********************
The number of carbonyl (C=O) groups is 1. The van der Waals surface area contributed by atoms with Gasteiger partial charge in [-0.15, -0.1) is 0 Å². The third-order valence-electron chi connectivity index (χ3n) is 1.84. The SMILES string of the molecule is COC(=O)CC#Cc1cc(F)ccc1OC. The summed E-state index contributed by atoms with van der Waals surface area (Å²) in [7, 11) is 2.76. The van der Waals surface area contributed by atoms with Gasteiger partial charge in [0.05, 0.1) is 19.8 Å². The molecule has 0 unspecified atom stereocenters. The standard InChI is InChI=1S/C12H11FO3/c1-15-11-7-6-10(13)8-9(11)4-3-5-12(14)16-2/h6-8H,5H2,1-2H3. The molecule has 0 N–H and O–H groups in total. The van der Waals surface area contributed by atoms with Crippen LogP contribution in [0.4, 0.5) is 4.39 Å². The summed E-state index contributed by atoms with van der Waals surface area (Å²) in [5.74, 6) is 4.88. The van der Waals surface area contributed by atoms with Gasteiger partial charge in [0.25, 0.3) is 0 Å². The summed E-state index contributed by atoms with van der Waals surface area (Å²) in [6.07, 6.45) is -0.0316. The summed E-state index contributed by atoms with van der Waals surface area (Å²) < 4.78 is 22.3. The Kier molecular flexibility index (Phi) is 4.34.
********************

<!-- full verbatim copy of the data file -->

The number of carbonyl (C=O) groups is 1. The van der Waals surface area contributed by atoms with Gasteiger partial charge in [-0.15, -0.1) is 0 Å². The third-order valence-electron chi connectivity index (χ3n) is 1.84. The SMILES string of the molecule is COC(=O)CC#Cc1cc(F)ccc1OC. The summed E-state index contributed by atoms with van der Waals surface area (Å²) in [7, 11) is 2.76. The van der Waals surface area contributed by atoms with Gasteiger partial charge in [0.05, 0.1) is 19.8 Å². The molecule has 0 unspecified atom stereocenters. The standard InChI is InChI=1S/C12H11FO3/c1-15-11-7-6-10(13)8-9(11)4-3-5-12(14)16-2/h6-8H,5H2,1-2H3. The molecule has 0 N–H and O–H groups in total. The van der Waals surface area contributed by atoms with Crippen LogP contribution in [0.4, 0.5) is 4.39 Å². The summed E-state index contributed by atoms with van der Waals surface area (Å²) in [5.74, 6) is 4.88. The van der Waals surface area contributed by atoms with Gasteiger partial charge in [0.25, 0.3) is 0 Å². The summed E-state index contributed by atoms with van der Waals surface area (Å²) in [6.07, 6.45) is -0.0316. The summed E-state index contributed by atoms with van der Waals surface area (Å²) < 4.78 is 22.3. The Kier molecular flexibility index (Phi) is 4.34.